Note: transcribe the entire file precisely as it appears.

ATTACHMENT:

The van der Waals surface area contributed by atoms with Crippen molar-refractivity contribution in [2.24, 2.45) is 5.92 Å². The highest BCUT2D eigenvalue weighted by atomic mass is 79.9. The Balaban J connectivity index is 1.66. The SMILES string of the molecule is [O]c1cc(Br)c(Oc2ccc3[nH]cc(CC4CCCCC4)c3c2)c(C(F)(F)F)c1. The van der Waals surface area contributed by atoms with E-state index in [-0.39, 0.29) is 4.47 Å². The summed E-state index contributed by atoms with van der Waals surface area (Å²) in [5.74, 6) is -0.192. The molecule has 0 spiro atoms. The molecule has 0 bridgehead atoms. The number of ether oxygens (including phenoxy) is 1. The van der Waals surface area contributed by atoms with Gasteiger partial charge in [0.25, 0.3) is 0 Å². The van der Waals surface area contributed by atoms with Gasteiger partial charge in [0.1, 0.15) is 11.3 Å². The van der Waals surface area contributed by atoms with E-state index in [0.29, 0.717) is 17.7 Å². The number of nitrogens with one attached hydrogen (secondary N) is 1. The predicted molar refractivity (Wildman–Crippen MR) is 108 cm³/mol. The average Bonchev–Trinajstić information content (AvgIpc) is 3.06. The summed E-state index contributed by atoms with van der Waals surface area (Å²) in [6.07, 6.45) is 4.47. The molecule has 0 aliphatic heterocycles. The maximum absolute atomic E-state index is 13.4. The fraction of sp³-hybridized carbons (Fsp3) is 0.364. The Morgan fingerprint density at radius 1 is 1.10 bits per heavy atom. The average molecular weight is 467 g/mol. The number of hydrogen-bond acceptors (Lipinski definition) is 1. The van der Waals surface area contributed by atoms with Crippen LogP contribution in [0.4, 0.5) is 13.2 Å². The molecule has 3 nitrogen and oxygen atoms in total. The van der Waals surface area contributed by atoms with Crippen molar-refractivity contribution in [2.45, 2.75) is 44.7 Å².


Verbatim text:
The van der Waals surface area contributed by atoms with Crippen molar-refractivity contribution in [2.24, 2.45) is 5.92 Å². The highest BCUT2D eigenvalue weighted by atomic mass is 79.9. The Balaban J connectivity index is 1.66. The SMILES string of the molecule is [O]c1cc(Br)c(Oc2ccc3[nH]cc(CC4CCCCC4)c3c2)c(C(F)(F)F)c1. The van der Waals surface area contributed by atoms with E-state index in [-0.39, 0.29) is 4.47 Å². The summed E-state index contributed by atoms with van der Waals surface area (Å²) in [5.74, 6) is -0.192. The molecule has 0 spiro atoms. The molecule has 0 bridgehead atoms. The number of ether oxygens (including phenoxy) is 1. The van der Waals surface area contributed by atoms with Gasteiger partial charge in [0.25, 0.3) is 0 Å². The van der Waals surface area contributed by atoms with Gasteiger partial charge in [0.1, 0.15) is 11.3 Å². The van der Waals surface area contributed by atoms with E-state index in [0.29, 0.717) is 17.7 Å². The number of nitrogens with one attached hydrogen (secondary N) is 1. The predicted molar refractivity (Wildman–Crippen MR) is 108 cm³/mol. The average Bonchev–Trinajstić information content (AvgIpc) is 3.06. The summed E-state index contributed by atoms with van der Waals surface area (Å²) in [6.07, 6.45) is 4.47. The molecule has 0 aliphatic heterocycles. The maximum absolute atomic E-state index is 13.4. The fraction of sp³-hybridized carbons (Fsp3) is 0.364. The Morgan fingerprint density at radius 1 is 1.10 bits per heavy atom. The average molecular weight is 467 g/mol. The number of hydrogen-bond acceptors (Lipinski definition) is 1. The van der Waals surface area contributed by atoms with Crippen LogP contribution in [0.4, 0.5) is 13.2 Å². The molecule has 3 nitrogen and oxygen atoms in total. The van der Waals surface area contributed by atoms with Crippen molar-refractivity contribution in [2.45, 2.75) is 44.7 Å².